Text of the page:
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Open Educational Resources

OTL 681: Creating Digital Media for Online Instruction

Jim Thomas's Open Educational Resources Adoption Portrait

Abstract: These open course materials are being utilized in an Online Teaching and Learning course for graduate students by Jim Thomas at Cal State East Bay. These resources provide students with a variety of ways to engage with a variety of free materials that are available through websites, instructor created content and our library databases . The main motivation to adopt free resources is to increase student success. The learning outcomes of the course are not be covered in any single textbook and this subject matter changes rapidly. Most student access these materials through our learning management system, Blackboard Ultra.

COOLforED is a service of the California State University-MERLOT program.
Partial funding provided by the State of California, the William and Flora Hewlett Foundationand the Bill and Melinda Gates Foundation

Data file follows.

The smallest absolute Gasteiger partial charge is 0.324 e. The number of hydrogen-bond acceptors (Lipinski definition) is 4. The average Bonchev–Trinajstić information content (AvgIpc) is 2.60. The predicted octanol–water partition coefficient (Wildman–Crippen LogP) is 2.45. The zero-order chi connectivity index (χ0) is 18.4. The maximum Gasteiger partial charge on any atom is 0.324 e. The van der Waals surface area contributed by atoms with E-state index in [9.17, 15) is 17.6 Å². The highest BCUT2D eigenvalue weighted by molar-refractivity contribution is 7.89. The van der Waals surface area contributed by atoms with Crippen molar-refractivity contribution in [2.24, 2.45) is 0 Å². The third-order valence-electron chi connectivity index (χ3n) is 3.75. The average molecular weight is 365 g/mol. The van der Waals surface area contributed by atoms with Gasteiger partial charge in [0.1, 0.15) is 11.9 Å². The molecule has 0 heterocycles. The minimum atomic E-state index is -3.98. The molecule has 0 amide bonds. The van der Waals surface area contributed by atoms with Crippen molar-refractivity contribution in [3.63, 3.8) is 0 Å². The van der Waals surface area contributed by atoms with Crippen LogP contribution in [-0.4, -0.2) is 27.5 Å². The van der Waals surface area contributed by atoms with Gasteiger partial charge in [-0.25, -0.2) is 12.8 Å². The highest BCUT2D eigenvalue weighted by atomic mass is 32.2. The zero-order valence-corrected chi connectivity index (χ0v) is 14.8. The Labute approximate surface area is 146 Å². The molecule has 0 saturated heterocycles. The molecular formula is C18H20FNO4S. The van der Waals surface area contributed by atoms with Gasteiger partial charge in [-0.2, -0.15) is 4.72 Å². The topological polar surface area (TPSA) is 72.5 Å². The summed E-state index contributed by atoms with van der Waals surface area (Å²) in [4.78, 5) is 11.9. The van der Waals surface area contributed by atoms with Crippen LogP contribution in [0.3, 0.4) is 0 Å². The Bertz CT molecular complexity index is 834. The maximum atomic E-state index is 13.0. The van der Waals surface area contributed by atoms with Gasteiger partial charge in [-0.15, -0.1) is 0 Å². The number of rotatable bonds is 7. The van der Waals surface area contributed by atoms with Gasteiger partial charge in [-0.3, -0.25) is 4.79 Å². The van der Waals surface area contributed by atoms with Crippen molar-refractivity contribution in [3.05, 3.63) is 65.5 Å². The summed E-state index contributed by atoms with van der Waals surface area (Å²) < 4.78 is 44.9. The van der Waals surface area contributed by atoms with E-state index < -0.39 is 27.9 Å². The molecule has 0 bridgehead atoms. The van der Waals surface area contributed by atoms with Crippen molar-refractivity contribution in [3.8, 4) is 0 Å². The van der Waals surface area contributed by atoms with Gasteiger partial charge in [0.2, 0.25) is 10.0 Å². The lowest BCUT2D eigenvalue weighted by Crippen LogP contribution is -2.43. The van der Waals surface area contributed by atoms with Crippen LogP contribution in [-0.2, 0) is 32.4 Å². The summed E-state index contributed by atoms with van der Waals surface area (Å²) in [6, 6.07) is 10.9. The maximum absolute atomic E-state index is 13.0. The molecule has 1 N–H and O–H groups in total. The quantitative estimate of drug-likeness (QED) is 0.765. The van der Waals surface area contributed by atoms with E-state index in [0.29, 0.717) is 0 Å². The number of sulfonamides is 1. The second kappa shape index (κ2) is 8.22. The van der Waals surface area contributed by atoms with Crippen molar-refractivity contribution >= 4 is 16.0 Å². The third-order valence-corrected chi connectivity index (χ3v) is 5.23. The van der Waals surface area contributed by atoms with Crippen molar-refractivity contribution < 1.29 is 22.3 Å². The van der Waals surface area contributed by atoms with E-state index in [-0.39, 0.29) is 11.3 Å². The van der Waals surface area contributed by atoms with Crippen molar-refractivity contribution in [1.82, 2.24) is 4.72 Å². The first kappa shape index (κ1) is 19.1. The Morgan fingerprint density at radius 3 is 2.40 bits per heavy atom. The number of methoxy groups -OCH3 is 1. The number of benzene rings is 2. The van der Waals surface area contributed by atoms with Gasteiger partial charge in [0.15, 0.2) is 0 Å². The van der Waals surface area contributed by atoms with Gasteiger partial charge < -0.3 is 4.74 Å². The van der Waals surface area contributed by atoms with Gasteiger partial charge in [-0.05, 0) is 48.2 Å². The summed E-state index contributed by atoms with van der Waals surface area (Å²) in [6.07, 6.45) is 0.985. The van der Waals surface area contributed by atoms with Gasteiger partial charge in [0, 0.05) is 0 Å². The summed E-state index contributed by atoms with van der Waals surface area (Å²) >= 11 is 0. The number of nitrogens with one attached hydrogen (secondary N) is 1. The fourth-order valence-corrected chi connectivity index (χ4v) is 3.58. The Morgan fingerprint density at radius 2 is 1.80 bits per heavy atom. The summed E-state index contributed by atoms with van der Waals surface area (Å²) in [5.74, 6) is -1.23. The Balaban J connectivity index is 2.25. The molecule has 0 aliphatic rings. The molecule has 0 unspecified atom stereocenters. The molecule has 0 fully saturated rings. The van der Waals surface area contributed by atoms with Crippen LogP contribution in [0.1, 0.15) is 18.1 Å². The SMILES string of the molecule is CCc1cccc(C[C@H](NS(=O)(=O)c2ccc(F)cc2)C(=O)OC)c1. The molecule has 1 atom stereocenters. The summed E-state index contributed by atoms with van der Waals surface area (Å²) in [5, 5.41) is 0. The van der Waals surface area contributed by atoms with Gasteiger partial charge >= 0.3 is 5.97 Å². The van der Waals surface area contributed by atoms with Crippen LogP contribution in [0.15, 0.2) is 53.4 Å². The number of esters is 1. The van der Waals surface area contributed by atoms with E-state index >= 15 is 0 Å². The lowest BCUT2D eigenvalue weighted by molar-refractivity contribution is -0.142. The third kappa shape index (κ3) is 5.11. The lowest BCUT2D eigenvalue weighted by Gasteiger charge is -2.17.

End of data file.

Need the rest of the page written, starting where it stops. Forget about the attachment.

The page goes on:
Questions? Email cool4ed@cdl.edu

About the Resources


Description: My motivation was to lower the net costs of courses makes them accessible to much greater numbers of students. During this process materials were chosen from a variety of sources such as Microsoft, Google, Apple, Nielsen Norman Group, and the US Government. These resources help to keep content current and relevant to the course topics.

Formats: Most content was designed to be viewed via the web. Much of the academic content is available as PDF. Links to web-based PDFs were used for copyright compliance purposes.

Supplemental resources:N/A

Cost savings: This course is zero cost to students and has saved an average of $50 per student.

Accessibility and diversity statement: All resources were checked for accessibility. Videos captions were at 85% accurate; human -generated captions were generated for those videos that did not meet this standard. All websites and PDF documents are ADA compliant.